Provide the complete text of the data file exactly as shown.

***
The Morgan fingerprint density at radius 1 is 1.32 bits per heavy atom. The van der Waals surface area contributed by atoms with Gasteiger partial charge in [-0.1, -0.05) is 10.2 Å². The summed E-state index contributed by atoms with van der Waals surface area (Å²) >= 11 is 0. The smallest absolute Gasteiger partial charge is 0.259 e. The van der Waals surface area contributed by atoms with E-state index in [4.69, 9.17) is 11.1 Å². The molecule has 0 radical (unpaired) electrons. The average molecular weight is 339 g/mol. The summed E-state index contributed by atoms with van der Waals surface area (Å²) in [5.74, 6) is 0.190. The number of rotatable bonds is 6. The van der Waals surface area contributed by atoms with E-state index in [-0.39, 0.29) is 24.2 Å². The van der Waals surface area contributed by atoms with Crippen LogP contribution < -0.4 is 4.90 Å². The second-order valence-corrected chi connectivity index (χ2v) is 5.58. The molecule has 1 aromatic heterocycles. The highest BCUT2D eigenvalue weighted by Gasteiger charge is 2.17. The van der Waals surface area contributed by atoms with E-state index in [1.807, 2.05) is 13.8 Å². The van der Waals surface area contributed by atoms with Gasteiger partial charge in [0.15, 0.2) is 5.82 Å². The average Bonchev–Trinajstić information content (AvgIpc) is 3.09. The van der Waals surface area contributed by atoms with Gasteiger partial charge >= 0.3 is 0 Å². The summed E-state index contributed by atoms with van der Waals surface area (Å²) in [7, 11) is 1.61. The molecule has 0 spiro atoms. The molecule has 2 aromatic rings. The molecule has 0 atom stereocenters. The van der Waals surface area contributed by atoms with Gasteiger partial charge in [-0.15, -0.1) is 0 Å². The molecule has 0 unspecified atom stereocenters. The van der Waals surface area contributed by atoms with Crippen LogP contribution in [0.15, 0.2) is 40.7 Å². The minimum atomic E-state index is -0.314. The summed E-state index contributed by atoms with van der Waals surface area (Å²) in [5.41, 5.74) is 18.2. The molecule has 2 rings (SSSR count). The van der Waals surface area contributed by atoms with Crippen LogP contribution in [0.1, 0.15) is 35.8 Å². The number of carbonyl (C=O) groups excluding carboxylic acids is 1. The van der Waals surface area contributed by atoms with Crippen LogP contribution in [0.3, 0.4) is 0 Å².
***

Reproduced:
The Morgan fingerprint density at radius 1 is 1.32 bits per heavy atom. The van der Waals surface area contributed by atoms with Gasteiger partial charge in [-0.1, -0.05) is 10.2 Å². The summed E-state index contributed by atoms with van der Waals surface area (Å²) >= 11 is 0. The smallest absolute Gasteiger partial charge is 0.259 e. The van der Waals surface area contributed by atoms with E-state index in [4.69, 9.17) is 11.1 Å². The molecule has 0 radical (unpaired) electrons. The average molecular weight is 339 g/mol. The summed E-state index contributed by atoms with van der Waals surface area (Å²) in [5.74, 6) is 0.190. The number of rotatable bonds is 6. The van der Waals surface area contributed by atoms with E-state index in [-0.39, 0.29) is 24.2 Å². The van der Waals surface area contributed by atoms with Crippen LogP contribution < -0.4 is 4.90 Å². The second-order valence-corrected chi connectivity index (χ2v) is 5.58. The molecule has 1 aromatic heterocycles. The highest BCUT2D eigenvalue weighted by Gasteiger charge is 2.17. The van der Waals surface area contributed by atoms with E-state index in [1.807, 2.05) is 13.8 Å². The van der Waals surface area contributed by atoms with Gasteiger partial charge in [0.15, 0.2) is 5.82 Å². The average Bonchev–Trinajstić information content (AvgIpc) is 3.09. The van der Waals surface area contributed by atoms with Gasteiger partial charge >= 0.3 is 0 Å². The summed E-state index contributed by atoms with van der Waals surface area (Å²) in [7, 11) is 1.61. The molecule has 0 spiro atoms. The molecule has 2 aromatic rings. The molecule has 0 atom stereocenters. The van der Waals surface area contributed by atoms with Gasteiger partial charge in [-0.15, -0.1) is 0 Å². The molecule has 0 unspecified atom stereocenters. The van der Waals surface area contributed by atoms with Crippen LogP contribution in [0.15, 0.2) is 40.7 Å². The minimum atomic E-state index is -0.314. The summed E-state index contributed by atoms with van der Waals surface area (Å²) in [5.41, 5.74) is 18.2. The molecule has 2 rings (SSSR count). The van der Waals surface area contributed by atoms with Crippen LogP contribution in [0.1, 0.15) is 35.8 Å². The number of carbonyl (C=O) groups excluding carboxylic acids is 1. The van der Waals surface area contributed by atoms with Crippen LogP contribution in [0.3, 0.4) is 0 Å².